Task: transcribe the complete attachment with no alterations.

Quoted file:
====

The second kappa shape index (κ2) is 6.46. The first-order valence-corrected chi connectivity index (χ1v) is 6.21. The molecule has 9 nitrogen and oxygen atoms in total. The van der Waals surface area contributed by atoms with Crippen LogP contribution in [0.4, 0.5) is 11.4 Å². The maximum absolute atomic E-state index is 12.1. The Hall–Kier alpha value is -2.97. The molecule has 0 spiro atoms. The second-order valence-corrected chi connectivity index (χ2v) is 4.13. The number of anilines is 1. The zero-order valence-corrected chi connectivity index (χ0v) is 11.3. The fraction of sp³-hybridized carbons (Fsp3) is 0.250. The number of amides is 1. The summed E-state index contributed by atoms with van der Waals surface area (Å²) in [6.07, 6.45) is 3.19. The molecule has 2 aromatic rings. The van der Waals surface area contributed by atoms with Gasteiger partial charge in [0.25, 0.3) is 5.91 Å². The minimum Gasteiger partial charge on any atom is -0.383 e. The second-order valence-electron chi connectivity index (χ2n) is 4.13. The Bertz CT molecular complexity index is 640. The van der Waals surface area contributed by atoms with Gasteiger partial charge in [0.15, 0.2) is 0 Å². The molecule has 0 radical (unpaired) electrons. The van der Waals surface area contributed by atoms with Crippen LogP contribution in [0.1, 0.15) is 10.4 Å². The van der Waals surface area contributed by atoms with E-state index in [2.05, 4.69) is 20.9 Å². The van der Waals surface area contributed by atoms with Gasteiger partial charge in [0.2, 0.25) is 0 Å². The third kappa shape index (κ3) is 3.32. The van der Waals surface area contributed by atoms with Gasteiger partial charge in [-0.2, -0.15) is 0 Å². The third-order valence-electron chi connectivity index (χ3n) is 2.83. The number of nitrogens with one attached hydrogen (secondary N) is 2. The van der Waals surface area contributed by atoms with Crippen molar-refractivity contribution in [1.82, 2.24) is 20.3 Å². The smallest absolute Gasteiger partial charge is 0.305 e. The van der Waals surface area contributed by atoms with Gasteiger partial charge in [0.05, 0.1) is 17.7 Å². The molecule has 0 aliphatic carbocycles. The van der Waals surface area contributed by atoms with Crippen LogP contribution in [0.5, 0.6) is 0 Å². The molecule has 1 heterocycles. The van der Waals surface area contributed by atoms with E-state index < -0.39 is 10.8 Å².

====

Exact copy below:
The second kappa shape index (κ2) is 6.46. The first-order valence-corrected chi connectivity index (χ1v) is 6.21. The molecule has 9 nitrogen and oxygen atoms in total. The van der Waals surface area contributed by atoms with Crippen LogP contribution in [0.4, 0.5) is 11.4 Å². The maximum absolute atomic E-state index is 12.1. The Hall–Kier alpha value is -2.97. The molecule has 0 spiro atoms. The second-order valence-corrected chi connectivity index (χ2v) is 4.13. The number of anilines is 1. The zero-order valence-corrected chi connectivity index (χ0v) is 11.3. The fraction of sp³-hybridized carbons (Fsp3) is 0.250. The number of amides is 1. The summed E-state index contributed by atoms with van der Waals surface area (Å²) in [6.07, 6.45) is 3.19. The molecule has 2 aromatic rings. The van der Waals surface area contributed by atoms with Gasteiger partial charge in [0.25, 0.3) is 5.91 Å². The minimum Gasteiger partial charge on any atom is -0.383 e. The second-order valence-electron chi connectivity index (χ2n) is 4.13. The Bertz CT molecular complexity index is 640. The van der Waals surface area contributed by atoms with Gasteiger partial charge in [0.15, 0.2) is 0 Å². The molecule has 0 radical (unpaired) electrons. The van der Waals surface area contributed by atoms with Crippen LogP contribution in [0.1, 0.15) is 10.4 Å². The van der Waals surface area contributed by atoms with E-state index in [2.05, 4.69) is 20.9 Å². The van der Waals surface area contributed by atoms with Gasteiger partial charge in [0.2, 0.25) is 0 Å². The third kappa shape index (κ3) is 3.32. The van der Waals surface area contributed by atoms with Gasteiger partial charge in [-0.2, -0.15) is 0 Å². The third-order valence-electron chi connectivity index (χ3n) is 2.83. The number of nitrogens with one attached hydrogen (secondary N) is 2. The van der Waals surface area contributed by atoms with Crippen molar-refractivity contribution in [1.82, 2.24) is 20.3 Å². The smallest absolute Gasteiger partial charge is 0.305 e. The van der Waals surface area contributed by atoms with Gasteiger partial charge in [0.05, 0.1) is 17.7 Å². The molecule has 0 aliphatic carbocycles. The van der Waals surface area contributed by atoms with Crippen LogP contribution in [0.5, 0.6) is 0 Å². The molecule has 1 heterocycles. The van der Waals surface area contributed by atoms with E-state index < -0.39 is 10.8 Å².